WS2008: Startup Processes and Delayed Automatic Start

It’s Day Two of our series of Windows Server 2008 posts.  Only twenty-five more days to go till the big launch.  Today’s topics are Startup Processes and Delayed Automatic Start for System Services.

In previous versions of Windows, during system boot, the Session Manager process (SMSS.EXE) would start the Client-Server Runtime Subsystem (CSRSS.EXE), and the logon process (WINLOGON.EXE).  The Winlogon process would then launch the Local Security Authority Subsystem Service, better known as LSASS.EXE and the Service Control Manager (SERVICES.EXE).  The user logged into the console would be logged into Session 0, which is the shared session used by system processes.  One security risk was that if a poorly written Windows service running in Session 0 displayed a user interface on the interactive console, malware could attack the window using windows messages and possibly gain administrative privileges to the system.

To address these potential issues, several system processes were redesigned for Windows Vista and Windows Server 2008.  SMSS.EXE is still the first user-mode process created during the boot process as in previous versions.  The change is that now SMSS.EXE launches a second instance of itself to configure Session 0, which is dedicated to system processes.  The instance of SMSS.EXE dedicated to Session 0 launches the Windows Startup Application (WININIT.EXE) as well as an instance of CSRSS.EXE for Session 0, after which it exits.  WININIT.EXE continues the startup process by starting SERVICES.EXE and LSASS.EXE as well as a new process, the Local Session Manager (LSM.EXE) which manages Terminal Server connections for the machine.

In parallel with the creation of Session 0, a Console session is also initialized.  The initial instance of SMSS.EXE creates a new instance of itself to configure the Console session – just as it did with Session 0.  The new instance of SMSS.EXE starts an instance of CSRSS.EXE and WINLOGON.EXE for the Console session in preparation for user logon.  WINLOGON.EXE then launches the Logon User Interface Host (LOGONUI.EXE) which presents the Windows Security screen prompting the user to press CTRL+ALT+DELETE to log on.

A quick note here about the Winlogon process.  In previous versions of Windows, WINLOGON.EXE loaded the Graphical Identification and Authentication DLL (GINA) specified in the registry to display a logon UI prompting users for their credentials.  Windows Vista and Windows Server 2008 do not use the GINA, instead there is a new Credential Provider architecture in place.  WINLOGON.EXE launches LOGONUI.EXE to load the credential providers that are configured in the following registry key:  HKLM\Software\Microsoft\Windows NT\CurrentVersion\Authentication\Credential Providers.  LogonUI can host multiple credential providers concurrently and managers the UI displayed to users.  Credential Providers may also specify custom elements to display on the logon screen.  Once the user credentials have been passed to WINLOGON.EXE by LOGONUI.EXE, the LOGONUI.EXE process exits.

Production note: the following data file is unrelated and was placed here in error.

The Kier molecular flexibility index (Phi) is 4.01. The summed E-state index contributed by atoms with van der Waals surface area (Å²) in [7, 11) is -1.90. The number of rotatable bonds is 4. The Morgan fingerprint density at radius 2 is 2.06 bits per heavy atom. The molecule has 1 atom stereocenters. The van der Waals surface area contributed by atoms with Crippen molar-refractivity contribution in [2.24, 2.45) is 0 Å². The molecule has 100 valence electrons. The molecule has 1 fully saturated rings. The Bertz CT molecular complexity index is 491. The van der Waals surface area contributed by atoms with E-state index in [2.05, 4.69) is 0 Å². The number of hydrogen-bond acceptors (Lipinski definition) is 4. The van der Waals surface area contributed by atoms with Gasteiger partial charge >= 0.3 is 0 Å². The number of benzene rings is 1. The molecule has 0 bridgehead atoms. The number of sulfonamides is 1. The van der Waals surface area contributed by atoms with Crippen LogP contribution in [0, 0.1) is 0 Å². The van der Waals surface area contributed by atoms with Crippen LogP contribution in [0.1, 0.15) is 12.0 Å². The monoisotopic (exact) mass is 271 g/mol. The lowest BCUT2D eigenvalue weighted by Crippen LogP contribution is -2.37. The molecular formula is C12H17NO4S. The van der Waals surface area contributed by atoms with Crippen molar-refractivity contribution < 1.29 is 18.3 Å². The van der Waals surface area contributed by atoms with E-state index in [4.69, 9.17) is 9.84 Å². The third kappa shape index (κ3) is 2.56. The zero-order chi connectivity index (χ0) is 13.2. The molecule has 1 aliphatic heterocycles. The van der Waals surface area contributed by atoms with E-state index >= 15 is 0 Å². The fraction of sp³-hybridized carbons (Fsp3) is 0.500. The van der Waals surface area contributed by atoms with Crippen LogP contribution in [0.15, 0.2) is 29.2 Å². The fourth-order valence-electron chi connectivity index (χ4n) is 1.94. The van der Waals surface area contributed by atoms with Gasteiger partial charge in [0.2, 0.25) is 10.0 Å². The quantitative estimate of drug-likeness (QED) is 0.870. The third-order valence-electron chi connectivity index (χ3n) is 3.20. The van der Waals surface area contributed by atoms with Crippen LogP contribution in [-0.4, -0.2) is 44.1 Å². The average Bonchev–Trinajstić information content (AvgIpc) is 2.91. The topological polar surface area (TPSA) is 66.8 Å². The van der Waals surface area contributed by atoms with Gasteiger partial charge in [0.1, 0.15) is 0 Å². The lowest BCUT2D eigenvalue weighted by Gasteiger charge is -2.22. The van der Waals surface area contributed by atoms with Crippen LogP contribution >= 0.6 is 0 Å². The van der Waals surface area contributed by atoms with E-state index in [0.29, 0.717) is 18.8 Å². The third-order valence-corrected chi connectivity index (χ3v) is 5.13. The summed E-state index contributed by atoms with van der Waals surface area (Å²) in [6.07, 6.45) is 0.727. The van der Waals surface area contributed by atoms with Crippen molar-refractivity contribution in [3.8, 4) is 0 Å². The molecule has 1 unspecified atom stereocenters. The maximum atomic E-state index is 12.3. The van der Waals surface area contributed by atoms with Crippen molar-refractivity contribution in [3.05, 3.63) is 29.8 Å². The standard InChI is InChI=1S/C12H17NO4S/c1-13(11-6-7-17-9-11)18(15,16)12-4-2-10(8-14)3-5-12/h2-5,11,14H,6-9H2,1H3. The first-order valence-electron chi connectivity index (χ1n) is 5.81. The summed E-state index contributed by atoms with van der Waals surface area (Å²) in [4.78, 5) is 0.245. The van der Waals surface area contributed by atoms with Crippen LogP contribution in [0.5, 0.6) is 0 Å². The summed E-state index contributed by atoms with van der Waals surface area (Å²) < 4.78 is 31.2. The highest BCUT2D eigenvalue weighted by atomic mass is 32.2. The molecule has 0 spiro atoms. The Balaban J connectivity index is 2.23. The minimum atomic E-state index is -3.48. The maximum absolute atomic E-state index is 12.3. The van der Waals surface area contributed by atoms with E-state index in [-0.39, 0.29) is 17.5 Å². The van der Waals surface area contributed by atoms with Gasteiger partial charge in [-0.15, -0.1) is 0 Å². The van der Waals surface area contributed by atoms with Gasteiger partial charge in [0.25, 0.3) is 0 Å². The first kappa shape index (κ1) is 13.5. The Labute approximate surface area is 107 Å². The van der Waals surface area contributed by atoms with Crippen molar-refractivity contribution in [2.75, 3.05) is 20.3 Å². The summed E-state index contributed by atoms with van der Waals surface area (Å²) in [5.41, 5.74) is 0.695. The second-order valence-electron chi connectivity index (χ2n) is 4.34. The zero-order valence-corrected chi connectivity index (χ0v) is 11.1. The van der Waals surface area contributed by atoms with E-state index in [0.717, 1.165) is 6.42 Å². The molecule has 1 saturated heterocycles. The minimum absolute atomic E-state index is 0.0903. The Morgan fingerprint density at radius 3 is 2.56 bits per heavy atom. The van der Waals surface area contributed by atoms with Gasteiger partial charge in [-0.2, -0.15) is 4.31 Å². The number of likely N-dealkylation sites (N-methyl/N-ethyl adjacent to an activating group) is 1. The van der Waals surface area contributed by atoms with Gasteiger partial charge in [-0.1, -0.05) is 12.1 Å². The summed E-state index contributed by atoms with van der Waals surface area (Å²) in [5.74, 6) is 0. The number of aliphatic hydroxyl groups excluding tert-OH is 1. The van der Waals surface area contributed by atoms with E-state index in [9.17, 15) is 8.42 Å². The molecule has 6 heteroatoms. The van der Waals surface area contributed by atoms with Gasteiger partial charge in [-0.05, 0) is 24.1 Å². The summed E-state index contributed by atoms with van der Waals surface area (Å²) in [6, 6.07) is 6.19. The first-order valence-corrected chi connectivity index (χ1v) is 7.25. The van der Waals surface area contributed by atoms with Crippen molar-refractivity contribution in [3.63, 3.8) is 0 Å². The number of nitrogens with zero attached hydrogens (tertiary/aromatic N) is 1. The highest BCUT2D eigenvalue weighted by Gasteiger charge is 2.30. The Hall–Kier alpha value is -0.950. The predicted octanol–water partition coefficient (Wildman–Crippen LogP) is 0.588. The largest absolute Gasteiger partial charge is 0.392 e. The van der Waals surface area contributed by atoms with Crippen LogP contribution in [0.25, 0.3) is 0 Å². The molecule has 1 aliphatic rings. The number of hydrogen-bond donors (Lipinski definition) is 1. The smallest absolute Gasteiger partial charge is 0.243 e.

When a user attempts to log on to the system, the initial instance of SMSS.EXE creates a new instance of itself to configure the new session just as it did for Session 0 and the Console session.  This new instance of SMSS.EXE starts a CSRSS.EXE process and a WINLOGON.EXE process for the new session.  WINLOGON.EXE starts LOGONUI.EXE to present the logon screen to the user.  This may seem as though it would cause unnecessary overhead on a system, and on a client system, it does not provide any noticeable advantage.  However, on Windows Server 2008 Terminal Server systems, multiple instances of SMSS.EXE can run concurrently – providing faster logons for multiple users.

Let’s move on to take a quick look at another new feature of Windows Vista and Windows Server 2008 – Delayed Automatic Start for System Services.  To address the problem of the growing number of services set to start automatically and the subsequent negative impact on boot performance, there is a new start type for services that do not need to start early in the boot process – the Delayed start.  This allows a service to still start automatically, but with the added advantage that boot performance is improved.  Services set to start as Delayed will start shortly after boot.

So how does this work?  The Service Control Manager starts services that are configured for delayed automatic start after all of the automatic-start threads have finished starting.  The Service Control manager also sets the priority of the initial thread for these delayed services to THREAD_PRIORITY_LOWEST.  This causes all of the disk I/O performed by the thread to be very low priority.  Once a service finishes initializing, the priority is set back to normal by the Service Control Manager.  The combination of the delayed start, low CPU and memory priority, as well as the background disk priority greatly reduce the interference with the user’s logon.  Many Windows services, including the Background Intelligent Transfer Service (BITS), Windows Update Client, and Windows Media Center, use this new start type to help improve logon performance after a system boot.  To configure a service for delayed automatic start, you can create a REG_DWORD value called DelayedAutoStart in the service’s configuration registry key under HKLM\SYSTEM\CurrentControlSet\Services.

That brings us to the end of Day Two.  Tomorrow we will take a look at Service Hardening, which is quite a lengthy topic.  Until next time …

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